members of the Beat headed in various directions. Steele and Cox hooked up with
singer Roland Gift and the trio eventually scored massive success as The Fine
Young Cannibals. Interestingly, the band’s two vocalists – Wakeling and Roger –
had some chart success as General Public, but nothing to rival that of the
Cannibals. That said, the duo’s 1984 debut did respectably and produced a
delightful hit in the form of “Tenderness.” Wakeling and Roger released one
more General Public album, 1986’s Hand to
Mouth, before calling it a day.
Dave Wakeling unveiled his
solo debut, No Warning, in 1991. In
addition to the title track, No Warning featured
the catchy opener “I Want More” and “She’s Having a Baby,” a song Wakeling
wrote for the John Hughes movie of the same name. Several years later, he
teamed up with Ranking Roger for the General Public reunion disc, Rub it Better. Although he hasn’t
released any new music recently, Wakeling remains busy. Now based in Los
Angeles, he tours the States incessantly with a new version of The English
Beat. And unlike many bands, the fact that he is the only original member
hasn’t affected their sound much. Wakeling was, after all, the “voice” of the
Beat in more ways than one. “It’s really nothing to do with us anymore,” he
says. “It’s to do with the fans. If they want to see us perform, I think it’s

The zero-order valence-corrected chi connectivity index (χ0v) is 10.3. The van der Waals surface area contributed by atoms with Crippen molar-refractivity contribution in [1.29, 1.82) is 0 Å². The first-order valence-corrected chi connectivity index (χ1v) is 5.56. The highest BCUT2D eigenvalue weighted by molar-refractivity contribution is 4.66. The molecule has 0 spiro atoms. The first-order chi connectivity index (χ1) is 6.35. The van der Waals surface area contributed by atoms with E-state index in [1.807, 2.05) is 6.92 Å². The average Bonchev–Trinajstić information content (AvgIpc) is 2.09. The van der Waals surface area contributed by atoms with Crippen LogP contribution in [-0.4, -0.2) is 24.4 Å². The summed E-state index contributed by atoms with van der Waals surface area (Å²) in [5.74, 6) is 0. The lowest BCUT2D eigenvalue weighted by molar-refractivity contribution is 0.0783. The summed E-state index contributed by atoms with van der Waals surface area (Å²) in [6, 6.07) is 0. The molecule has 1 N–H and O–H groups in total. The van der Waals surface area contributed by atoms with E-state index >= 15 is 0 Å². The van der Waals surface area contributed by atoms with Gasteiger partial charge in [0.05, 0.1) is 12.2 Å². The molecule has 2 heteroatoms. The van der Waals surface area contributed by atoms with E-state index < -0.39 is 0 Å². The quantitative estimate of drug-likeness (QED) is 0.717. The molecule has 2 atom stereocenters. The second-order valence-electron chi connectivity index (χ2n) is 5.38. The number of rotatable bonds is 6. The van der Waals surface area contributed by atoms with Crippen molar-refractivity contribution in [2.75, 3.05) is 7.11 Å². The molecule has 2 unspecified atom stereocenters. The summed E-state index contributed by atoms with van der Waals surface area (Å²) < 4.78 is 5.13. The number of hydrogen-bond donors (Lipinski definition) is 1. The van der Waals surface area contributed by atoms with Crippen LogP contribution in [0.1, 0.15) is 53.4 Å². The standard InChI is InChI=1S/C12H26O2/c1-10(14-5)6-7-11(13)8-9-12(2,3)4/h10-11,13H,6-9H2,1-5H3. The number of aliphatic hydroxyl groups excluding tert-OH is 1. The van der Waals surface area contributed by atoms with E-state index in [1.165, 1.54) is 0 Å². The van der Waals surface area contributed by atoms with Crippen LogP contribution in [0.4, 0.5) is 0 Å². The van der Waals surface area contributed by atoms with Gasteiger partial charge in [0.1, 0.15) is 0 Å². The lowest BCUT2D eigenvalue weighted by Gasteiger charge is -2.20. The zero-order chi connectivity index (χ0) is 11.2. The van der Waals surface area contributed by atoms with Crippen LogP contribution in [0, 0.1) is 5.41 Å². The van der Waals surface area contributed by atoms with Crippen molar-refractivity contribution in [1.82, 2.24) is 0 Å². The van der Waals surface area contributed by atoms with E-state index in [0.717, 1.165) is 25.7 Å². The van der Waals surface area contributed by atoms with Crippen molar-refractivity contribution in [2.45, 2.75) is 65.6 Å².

the fucking least we can do.” And if the show I caught recently at New York’s
Irving Plaza was any indication, the fans definitely still want to see the band
Before the show, I had a
chance to speak with Wakeling backstage. An open and charismatic guy, he entertained
my friend Anuja and me with tales from back in the day, political theories and
info about English Beat songs past and present.
BLURT: Last time I spoke with you, Obama [had] literally just started his term.
Now that it’s two and a half years later, where you think America stands right
DAVE WAKELING: Well,
considering the extent of the world’s financial crisis and the extent of the historical
level of obstructionism in the Congress, I’m amazed he’s done as well as he
has. I mean, I think he’s been treated fairly disrespectfully – a lot more
disrespectfully than he would have been if he was white.
However, I don’t know whether the
crisis is one of imagination and more than any one politician could get his
head ’round anyway. What really worries me – Osama bin Laden used to do
speeches, right? You’d see it on the news but all they’d ever tell you is
whether they could verify whether it’s actually him. They’d tell you next to
nothing about what he’d actually said! But there was a really scary theory that
[bin Laden and company] understood there was no way that they could beat us
militarily. However, his opinion of us was that we were arrogant and that they
could wrap us into wars that we 1) could not win and 2) would not want to leave
until we won.
So you do worry about that. Like I
worried about my Dad as he watched the sun go down on the British Empire. He
was born at the time where England thought it owned between a third and half of
the world and it was very hard for him to get rid of that notion – even when we
didn’t own England anymore! And I hear echoes of it here. Empires come and go.